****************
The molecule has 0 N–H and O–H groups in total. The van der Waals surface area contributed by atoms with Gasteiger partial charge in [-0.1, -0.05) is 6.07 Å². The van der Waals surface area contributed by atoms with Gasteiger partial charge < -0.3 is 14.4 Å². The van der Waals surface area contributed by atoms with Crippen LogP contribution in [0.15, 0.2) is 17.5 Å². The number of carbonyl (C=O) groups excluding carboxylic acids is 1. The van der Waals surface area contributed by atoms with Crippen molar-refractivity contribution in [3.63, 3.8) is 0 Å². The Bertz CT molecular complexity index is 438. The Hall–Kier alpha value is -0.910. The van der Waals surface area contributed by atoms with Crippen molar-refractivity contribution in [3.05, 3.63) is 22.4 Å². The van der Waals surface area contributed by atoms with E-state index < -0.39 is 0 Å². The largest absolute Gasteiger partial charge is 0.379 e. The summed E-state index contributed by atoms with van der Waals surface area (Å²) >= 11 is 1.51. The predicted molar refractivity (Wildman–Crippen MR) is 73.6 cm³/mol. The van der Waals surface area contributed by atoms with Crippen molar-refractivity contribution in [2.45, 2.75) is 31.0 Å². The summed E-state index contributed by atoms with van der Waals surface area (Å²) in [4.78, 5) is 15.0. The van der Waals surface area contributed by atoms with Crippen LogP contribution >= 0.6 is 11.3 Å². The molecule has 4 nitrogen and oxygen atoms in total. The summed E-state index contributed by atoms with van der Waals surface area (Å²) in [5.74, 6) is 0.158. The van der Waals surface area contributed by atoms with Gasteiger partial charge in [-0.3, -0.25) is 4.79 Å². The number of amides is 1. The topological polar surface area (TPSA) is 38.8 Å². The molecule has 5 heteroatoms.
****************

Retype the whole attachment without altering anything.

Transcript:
The molecule has 0 N–H and O–H groups in total. The van der Waals surface area contributed by atoms with Gasteiger partial charge in [-0.1, -0.05) is 6.07 Å². The van der Waals surface area contributed by atoms with Gasteiger partial charge < -0.3 is 14.4 Å². The van der Waals surface area contributed by atoms with Crippen LogP contribution in [0.15, 0.2) is 17.5 Å². The number of carbonyl (C=O) groups excluding carboxylic acids is 1. The van der Waals surface area contributed by atoms with Crippen molar-refractivity contribution in [3.63, 3.8) is 0 Å². The Bertz CT molecular complexity index is 438. The Hall–Kier alpha value is -0.910. The van der Waals surface area contributed by atoms with Crippen molar-refractivity contribution in [3.05, 3.63) is 22.4 Å². The van der Waals surface area contributed by atoms with E-state index < -0.39 is 0 Å². The largest absolute Gasteiger partial charge is 0.379 e. The summed E-state index contributed by atoms with van der Waals surface area (Å²) >= 11 is 1.51. The predicted molar refractivity (Wildman–Crippen MR) is 73.6 cm³/mol. The van der Waals surface area contributed by atoms with Crippen molar-refractivity contribution in [2.45, 2.75) is 31.0 Å². The summed E-state index contributed by atoms with van der Waals surface area (Å²) in [4.78, 5) is 15.0. The van der Waals surface area contributed by atoms with Crippen LogP contribution >= 0.6 is 11.3 Å². The molecule has 4 nitrogen and oxygen atoms in total. The summed E-state index contributed by atoms with van der Waals surface area (Å²) in [5.74, 6) is 0.158. The van der Waals surface area contributed by atoms with Gasteiger partial charge in [-0.3, -0.25) is 4.79 Å². The number of amides is 1. The topological polar surface area (TPSA) is 38.8 Å². The molecule has 5 heteroatoms.